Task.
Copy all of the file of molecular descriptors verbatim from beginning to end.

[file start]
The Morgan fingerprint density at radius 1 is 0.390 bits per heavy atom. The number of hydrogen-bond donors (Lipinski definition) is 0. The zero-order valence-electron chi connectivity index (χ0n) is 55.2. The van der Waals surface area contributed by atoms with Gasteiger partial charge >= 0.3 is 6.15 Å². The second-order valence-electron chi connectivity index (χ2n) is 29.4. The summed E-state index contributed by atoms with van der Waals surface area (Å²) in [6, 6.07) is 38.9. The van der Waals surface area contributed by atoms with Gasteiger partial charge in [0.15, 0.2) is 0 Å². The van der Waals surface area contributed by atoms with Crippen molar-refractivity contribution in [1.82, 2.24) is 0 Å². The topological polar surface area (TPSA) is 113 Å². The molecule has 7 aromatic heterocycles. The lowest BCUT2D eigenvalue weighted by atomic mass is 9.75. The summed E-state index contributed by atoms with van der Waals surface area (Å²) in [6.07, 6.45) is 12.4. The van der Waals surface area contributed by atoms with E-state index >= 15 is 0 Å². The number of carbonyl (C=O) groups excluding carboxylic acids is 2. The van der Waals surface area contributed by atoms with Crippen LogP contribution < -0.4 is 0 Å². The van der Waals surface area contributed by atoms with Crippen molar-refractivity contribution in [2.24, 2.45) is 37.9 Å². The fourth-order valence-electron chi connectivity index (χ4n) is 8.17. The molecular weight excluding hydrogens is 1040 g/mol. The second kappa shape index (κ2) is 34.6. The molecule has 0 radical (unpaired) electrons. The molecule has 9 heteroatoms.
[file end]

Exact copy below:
The Morgan fingerprint density at radius 1 is 0.390 bits per heavy atom. The number of hydrogen-bond donors (Lipinski definition) is 0. The zero-order valence-electron chi connectivity index (χ0n) is 55.2. The van der Waals surface area contributed by atoms with Gasteiger partial charge >= 0.3 is 6.15 Å². The second-order valence-electron chi connectivity index (χ2n) is 29.4. The summed E-state index contributed by atoms with van der Waals surface area (Å²) in [6, 6.07) is 38.9. The van der Waals surface area contributed by atoms with Gasteiger partial charge in [0.15, 0.2) is 0 Å². The van der Waals surface area contributed by atoms with Crippen molar-refractivity contribution in [1.82, 2.24) is 0 Å². The topological polar surface area (TPSA) is 113 Å². The molecule has 7 aromatic heterocycles. The lowest BCUT2D eigenvalue weighted by atomic mass is 9.75. The summed E-state index contributed by atoms with van der Waals surface area (Å²) in [6.07, 6.45) is 12.4. The van der Waals surface area contributed by atoms with E-state index >= 15 is 0 Å². The number of carbonyl (C=O) groups excluding carboxylic acids is 2. The van der Waals surface area contributed by atoms with Crippen LogP contribution < -0.4 is 0 Å². The van der Waals surface area contributed by atoms with Crippen molar-refractivity contribution in [2.24, 2.45) is 37.9 Å². The fourth-order valence-electron chi connectivity index (χ4n) is 8.17. The molecular weight excluding hydrogens is 1040 g/mol. The second kappa shape index (κ2) is 34.6. The molecule has 0 radical (unpaired) electrons. The molecule has 9 heteroatoms.